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Author Topic: Mark Dubovoy's Leica S2 Review  (Read 18686 times)
dfarkas
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« Reply #20 on: June 29, 2010, 09:40:00 AM »
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Quote from: guyharrison
I had a very nice demo at a Capture Integration event where I shot the S-2 for an hour or so, with a model and also landscape/cityscape scenes. A Phase One DF was also present and I used it, more than I expected.

There was a lot to love about the Leica (weather sealing, quality, handling, simplicity in shooting--regarding all of which Mark was dead on), but we need to get real.

The Leica is not faster or more accurate at focus than the Phase One, period. They are very similar in focus speed. From my demo, I would say that you would never get a shot with the Leica that you would miss with the Phase One due to either speed or accuracy issues. Both focus very well and very quickly in dim light. I was surprised at this because Leica was claiming that their focus was significantly and substantially better. It is better than the older Mamiya bodies, and better than my Contax 645 (in speed but not in accuracy), but not so as against the newest-generation Phase.

This does not even account for what happens when you recompose, as has been thoroughly covered in other posts. I can't comment on Hassy because one was not there for my use. However, I believe that, in theory, their method for compensating for re-composition might actually be the best focus system yet for a format limited to one-center-point focusing systems.

That being said, I do not see where focus-and-recompose has ever lead me, with any system, to have chronically unsharp or unacceptable pictures. This is true even with 35mm systems using 85mm 1.4 lenses wide open. Of course, no comparison at all between Canikon AF and any medium format system which are still completely primitive by comparison.

Guy,

If I recall, you wrote about this experience on the GetDPI forum back in December 2009. If you attended that CI event in early December down here in Miami, you used the same physical camera I had to test with for two weeks prior. This camera had pre-release firmware and Leica has since issued two major firmware updates, both of which improved AF performance (speed and accuracy). In fact the latest 1.0.0.16 firmware has noticeably improved on already good speed. Keep in mind that Mark Dubovoy wrote his review based on this latest firmware. I'd suggest trying out the S2 again in its current state to see the difference for yourself. If you are in Miami, I'd be happy to demo it for you.

David

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« Reply #21 on: June 29, 2010, 09:58:16 AM »
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Quote from: dfarkas
Guy,

If I recall, you wrote about this experience on the GetDPI forum back in December 2009. If you attended that CI event in early December down here in Miami, you used the same physical camera I had to test with for two weeks prior. This camera had pre-release firmware and Leica has since issued two major firmware updates, both of which improved AF performance (speed and accuracy). In fact the latest 1.0.0.16 firmware has noticeably improved on already good speed. Keep in mind that Mark Dubovoy wrote his review based on this latest firmware. I'd suggest trying out the S2 again in its current state to see the difference for yourself. If you are in Miami, I'd be happy to demo it for you.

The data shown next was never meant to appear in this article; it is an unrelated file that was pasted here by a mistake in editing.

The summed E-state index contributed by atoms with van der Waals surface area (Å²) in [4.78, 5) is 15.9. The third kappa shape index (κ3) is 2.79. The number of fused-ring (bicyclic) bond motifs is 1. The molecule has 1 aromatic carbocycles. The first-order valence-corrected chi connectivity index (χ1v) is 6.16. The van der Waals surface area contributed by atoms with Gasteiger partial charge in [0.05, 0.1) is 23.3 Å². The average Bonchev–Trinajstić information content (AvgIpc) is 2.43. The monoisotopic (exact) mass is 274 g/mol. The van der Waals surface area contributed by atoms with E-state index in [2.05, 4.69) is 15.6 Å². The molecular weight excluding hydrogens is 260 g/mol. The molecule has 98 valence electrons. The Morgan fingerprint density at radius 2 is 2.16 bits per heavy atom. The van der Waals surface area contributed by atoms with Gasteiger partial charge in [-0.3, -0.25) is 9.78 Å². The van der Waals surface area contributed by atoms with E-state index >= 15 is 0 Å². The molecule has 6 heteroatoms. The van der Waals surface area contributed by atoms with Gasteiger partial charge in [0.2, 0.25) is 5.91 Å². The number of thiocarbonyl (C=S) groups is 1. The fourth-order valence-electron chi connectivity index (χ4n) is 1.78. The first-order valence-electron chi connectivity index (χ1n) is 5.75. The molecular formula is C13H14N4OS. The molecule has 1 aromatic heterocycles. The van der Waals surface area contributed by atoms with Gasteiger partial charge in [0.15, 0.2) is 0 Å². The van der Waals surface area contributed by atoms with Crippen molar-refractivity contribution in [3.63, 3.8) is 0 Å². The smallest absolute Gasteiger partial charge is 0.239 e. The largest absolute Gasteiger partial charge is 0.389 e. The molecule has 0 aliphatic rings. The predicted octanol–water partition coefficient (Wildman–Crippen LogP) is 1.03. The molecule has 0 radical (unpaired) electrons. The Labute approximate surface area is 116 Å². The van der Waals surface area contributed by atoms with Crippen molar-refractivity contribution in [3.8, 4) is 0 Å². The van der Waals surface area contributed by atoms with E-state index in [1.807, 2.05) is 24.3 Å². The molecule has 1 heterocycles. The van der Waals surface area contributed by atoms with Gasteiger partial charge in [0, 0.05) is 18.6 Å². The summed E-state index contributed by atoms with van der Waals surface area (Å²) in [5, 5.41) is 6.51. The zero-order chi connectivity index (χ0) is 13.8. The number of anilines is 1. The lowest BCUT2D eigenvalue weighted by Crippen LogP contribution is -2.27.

David

David,

 This camera needs more happy shooters, rather than forum posts. In the end, the only thing which really advertises a camera is people **pro or not pro*** who say"I use this, it works for me".

 A good example of this phenomenon is the 5D2, which is far from perfect as a movie cam, but which has established its reputation as a useful and profitable tool by finding a large untapped target audience.. The M8/M9 also have a crowd of people who like the rangefinder experience.
 
 If you can find enough people like Mark or Erwin who enjoy the S2 experience, then the camera will fly. Find users who can benefit - but don't get into a fight with the others. I for one will value Guy's opinion of any camera at least as high as Mark's, because Guy has used a viewfinder to put his kids through college.

Edmund
« Last Edit: June 29, 2010, 09:59:45 AM by eronald » Logged
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« Reply #22 on: June 29, 2010, 10:29:59 AM »
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Quote from: dfarkas
If I recall, you wrote about this experience on the GetDPI forum back in December 2009. If you attended that CI event in early December down here in Miami, you used the same physical camera I had to test with for two weeks prior. This camera had pre-release firmware and Leica has since issued two major firmware updates, both of which improved AF performance (speed and accuracy). In fact the latest 1.0.0.16 firmware has noticeably improved on already good speed. Keep in mind that Mark Dubovoy wrote his review based on this latest firmware. I'd suggest trying out the S2 again in its current state to see the difference for yourself. If you are in Miami, I'd be happy to demo it for you.